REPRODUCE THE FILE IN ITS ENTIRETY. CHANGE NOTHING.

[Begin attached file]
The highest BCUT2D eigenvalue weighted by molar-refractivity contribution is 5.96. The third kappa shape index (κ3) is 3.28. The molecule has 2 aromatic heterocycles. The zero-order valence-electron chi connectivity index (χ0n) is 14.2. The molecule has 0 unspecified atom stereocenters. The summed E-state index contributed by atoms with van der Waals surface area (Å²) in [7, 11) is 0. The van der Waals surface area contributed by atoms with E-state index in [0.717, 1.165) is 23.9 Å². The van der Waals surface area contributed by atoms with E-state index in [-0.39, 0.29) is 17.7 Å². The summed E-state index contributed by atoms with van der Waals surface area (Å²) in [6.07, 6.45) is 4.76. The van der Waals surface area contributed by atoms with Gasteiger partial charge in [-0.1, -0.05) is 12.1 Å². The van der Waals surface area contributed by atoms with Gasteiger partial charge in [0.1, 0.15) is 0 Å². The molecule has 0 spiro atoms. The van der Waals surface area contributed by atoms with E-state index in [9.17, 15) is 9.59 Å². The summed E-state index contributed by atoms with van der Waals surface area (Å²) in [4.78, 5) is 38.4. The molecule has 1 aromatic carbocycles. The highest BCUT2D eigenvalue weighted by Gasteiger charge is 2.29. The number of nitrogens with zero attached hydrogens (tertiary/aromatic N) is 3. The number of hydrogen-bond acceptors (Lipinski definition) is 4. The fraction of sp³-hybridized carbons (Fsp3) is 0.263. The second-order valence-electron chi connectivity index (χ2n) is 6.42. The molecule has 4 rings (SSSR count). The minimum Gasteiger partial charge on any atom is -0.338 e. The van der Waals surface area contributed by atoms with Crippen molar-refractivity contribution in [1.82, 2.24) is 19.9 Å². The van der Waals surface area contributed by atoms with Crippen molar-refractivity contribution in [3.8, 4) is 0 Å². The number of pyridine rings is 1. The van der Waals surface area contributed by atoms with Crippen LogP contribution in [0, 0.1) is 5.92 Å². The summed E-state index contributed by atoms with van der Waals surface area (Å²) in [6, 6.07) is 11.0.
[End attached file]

The highest BCUT2D eigenvalue weighted by molar-refractivity contribution is 5.96. The third kappa shape index (κ3) is 3.28. The molecule has 2 aromatic heterocycles. The zero-order valence-electron chi connectivity index (χ0n) is 14.2. The molecule has 0 unspecified atom stereocenters. The summed E-state index contributed by atoms with van der Waals surface area (Å²) in [7, 11) is 0. The van der Waals surface area contributed by atoms with E-state index in [0.717, 1.165) is 23.9 Å². The van der Waals surface area contributed by atoms with E-state index in [-0.39, 0.29) is 17.7 Å². The summed E-state index contributed by atoms with van der Waals surface area (Å²) in [6.07, 6.45) is 4.76. The van der Waals surface area contributed by atoms with Gasteiger partial charge in [-0.1, -0.05) is 12.1 Å². The van der Waals surface area contributed by atoms with Gasteiger partial charge in [0.1, 0.15) is 0 Å². The molecule has 0 spiro atoms. The van der Waals surface area contributed by atoms with E-state index in [9.17, 15) is 9.59 Å². The summed E-state index contributed by atoms with van der Waals surface area (Å²) in [4.78, 5) is 38.4. The molecule has 1 aromatic carbocycles. The highest BCUT2D eigenvalue weighted by Gasteiger charge is 2.29. The number of nitrogens with zero attached hydrogens (tertiary/aromatic N) is 3. The number of hydrogen-bond acceptors (Lipinski definition) is 4. The fraction of sp³-hybridized carbons (Fsp3) is 0.263. The second-order valence-electron chi connectivity index (χ2n) is 6.42. The molecule has 4 rings (SSSR count). The minimum Gasteiger partial charge on any atom is -0.338 e. The van der Waals surface area contributed by atoms with Crippen molar-refractivity contribution in [1.82, 2.24) is 19.9 Å². The van der Waals surface area contributed by atoms with Crippen molar-refractivity contribution in [3.8, 4) is 0 Å². The number of pyridine rings is 1. The van der Waals surface area contributed by atoms with Crippen LogP contribution in [0, 0.1) is 5.92 Å². The summed E-state index contributed by atoms with van der Waals surface area (Å²) in [6, 6.07) is 11.0.